In an earlier administrative proceeding this sole panelist determined that Complainant has rights in the service mark "AOL", and that such mark is well known among Internet users and consumers worldwide. (Footnote 3) The Panel adopts that earlier finding here.

Complainant claims trademark and/or service mark rights in the terms "AOL INSTANT MESSENGER", "ICQ", "INSTANT MESSENGER", and "WINAMP". In respect of each of these terms, Complainant has applied for registration as a mark on the Principal Register of the USPTO. In respect of the term "ICQ" the mark applied for has been published for opposition, indicating that it has passed an initial screening for distinctiveness by an examiner at the USPTO. An application for trademark registration as such confers no exclusive rights on the applicant in respect to the mark for which registration is sought. (Footnote 4)

Based on evidence submitted by Complainant of substantial use in commerce, and evidence of recognition by Internet users of distinctive character, and in the absence of contrary evidence from Respondent, the Panel is satisfied that Complainant has rights in the marks "ICQ" and "WINAMP" within the meaning of paragraph 4(a)(i) of the Policy.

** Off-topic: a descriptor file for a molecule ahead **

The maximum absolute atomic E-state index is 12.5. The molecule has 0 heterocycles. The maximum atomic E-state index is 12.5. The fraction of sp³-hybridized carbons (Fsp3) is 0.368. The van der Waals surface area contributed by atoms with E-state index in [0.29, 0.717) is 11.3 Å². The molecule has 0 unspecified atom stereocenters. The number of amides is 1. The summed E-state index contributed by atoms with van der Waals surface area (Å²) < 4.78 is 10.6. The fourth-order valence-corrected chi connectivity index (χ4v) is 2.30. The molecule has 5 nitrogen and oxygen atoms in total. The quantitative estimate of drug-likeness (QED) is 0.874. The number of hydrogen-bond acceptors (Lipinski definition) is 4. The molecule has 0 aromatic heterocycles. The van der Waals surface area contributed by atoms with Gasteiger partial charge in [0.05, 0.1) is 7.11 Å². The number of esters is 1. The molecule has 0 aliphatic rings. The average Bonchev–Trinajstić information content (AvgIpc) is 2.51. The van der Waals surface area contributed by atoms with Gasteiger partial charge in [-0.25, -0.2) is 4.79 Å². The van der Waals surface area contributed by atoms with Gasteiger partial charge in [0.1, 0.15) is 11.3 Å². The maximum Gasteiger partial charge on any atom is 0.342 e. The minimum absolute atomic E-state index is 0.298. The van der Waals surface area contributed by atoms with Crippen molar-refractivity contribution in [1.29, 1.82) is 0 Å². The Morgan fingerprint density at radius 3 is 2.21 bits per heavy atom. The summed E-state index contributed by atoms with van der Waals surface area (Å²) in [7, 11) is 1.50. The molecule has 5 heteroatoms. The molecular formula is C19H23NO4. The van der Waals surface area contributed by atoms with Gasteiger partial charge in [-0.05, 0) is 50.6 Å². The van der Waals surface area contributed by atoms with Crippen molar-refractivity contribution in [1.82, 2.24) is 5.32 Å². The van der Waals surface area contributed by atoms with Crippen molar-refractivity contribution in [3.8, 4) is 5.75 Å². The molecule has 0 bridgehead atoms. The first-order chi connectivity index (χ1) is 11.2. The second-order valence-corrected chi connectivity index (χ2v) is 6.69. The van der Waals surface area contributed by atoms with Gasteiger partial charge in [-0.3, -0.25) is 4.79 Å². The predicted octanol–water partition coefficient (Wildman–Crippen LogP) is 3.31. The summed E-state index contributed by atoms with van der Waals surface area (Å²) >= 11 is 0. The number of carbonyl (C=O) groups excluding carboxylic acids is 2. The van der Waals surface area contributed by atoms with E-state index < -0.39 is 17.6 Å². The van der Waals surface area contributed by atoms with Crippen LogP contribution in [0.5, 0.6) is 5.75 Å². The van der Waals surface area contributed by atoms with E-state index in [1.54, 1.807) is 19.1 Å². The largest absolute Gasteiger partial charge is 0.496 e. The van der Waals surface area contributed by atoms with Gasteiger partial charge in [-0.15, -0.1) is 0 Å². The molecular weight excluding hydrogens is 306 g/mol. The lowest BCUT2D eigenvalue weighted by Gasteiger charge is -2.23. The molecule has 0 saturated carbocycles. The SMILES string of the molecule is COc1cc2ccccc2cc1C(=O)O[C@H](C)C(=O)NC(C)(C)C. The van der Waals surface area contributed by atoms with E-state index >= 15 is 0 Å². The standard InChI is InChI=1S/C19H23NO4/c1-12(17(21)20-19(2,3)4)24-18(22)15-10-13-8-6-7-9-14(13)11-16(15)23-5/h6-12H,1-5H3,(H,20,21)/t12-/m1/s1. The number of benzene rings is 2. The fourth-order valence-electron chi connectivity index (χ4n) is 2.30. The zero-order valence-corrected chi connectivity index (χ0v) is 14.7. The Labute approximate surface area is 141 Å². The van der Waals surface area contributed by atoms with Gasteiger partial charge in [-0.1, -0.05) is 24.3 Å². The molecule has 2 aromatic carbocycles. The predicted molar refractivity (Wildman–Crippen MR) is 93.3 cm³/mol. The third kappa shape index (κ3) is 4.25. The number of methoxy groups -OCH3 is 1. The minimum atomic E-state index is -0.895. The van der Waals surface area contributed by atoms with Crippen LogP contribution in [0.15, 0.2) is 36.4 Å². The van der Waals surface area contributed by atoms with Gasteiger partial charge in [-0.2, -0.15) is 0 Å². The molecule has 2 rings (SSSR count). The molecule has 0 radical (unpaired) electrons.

Complainant has asserted first use of the "AOL", "ICQ" and "WINAMP" marks on or before April 1, 1997, (the latest first use for "WINAMP"). Although trademark registration claims of first use do not conclusively establish such use, in the absence of contrary evidence from Respondent the Panel determines that Complainant established rights in these marks prior to Respondentís registration of the disputed domain names, the earliest registration of which was June 25, 1999.

In a previous administrative proceeding, sole panelist Richard Page determined that Microsoft Corporation had rights in the marks "MICROSOFT" and "MSN", and that the combination of those marks with "INSTANT MESSENGER" (to form domain names "microsoftinstantmessenger.com" and "msninstantmessenger.com"), "merely describes a significant service offered under the MICROSOFT and MSN marks" (see Factual Background supra). In light of this earlier determination, the apparent use of "instant messenger" as a descriptive term by at least one other major Internet service provider, and the fact that the USPTO has not yet granted registration for "instant messenger" to Complainant, this Panel is unable to conclude that Complainant has exclusive rights in the term "instant messenger".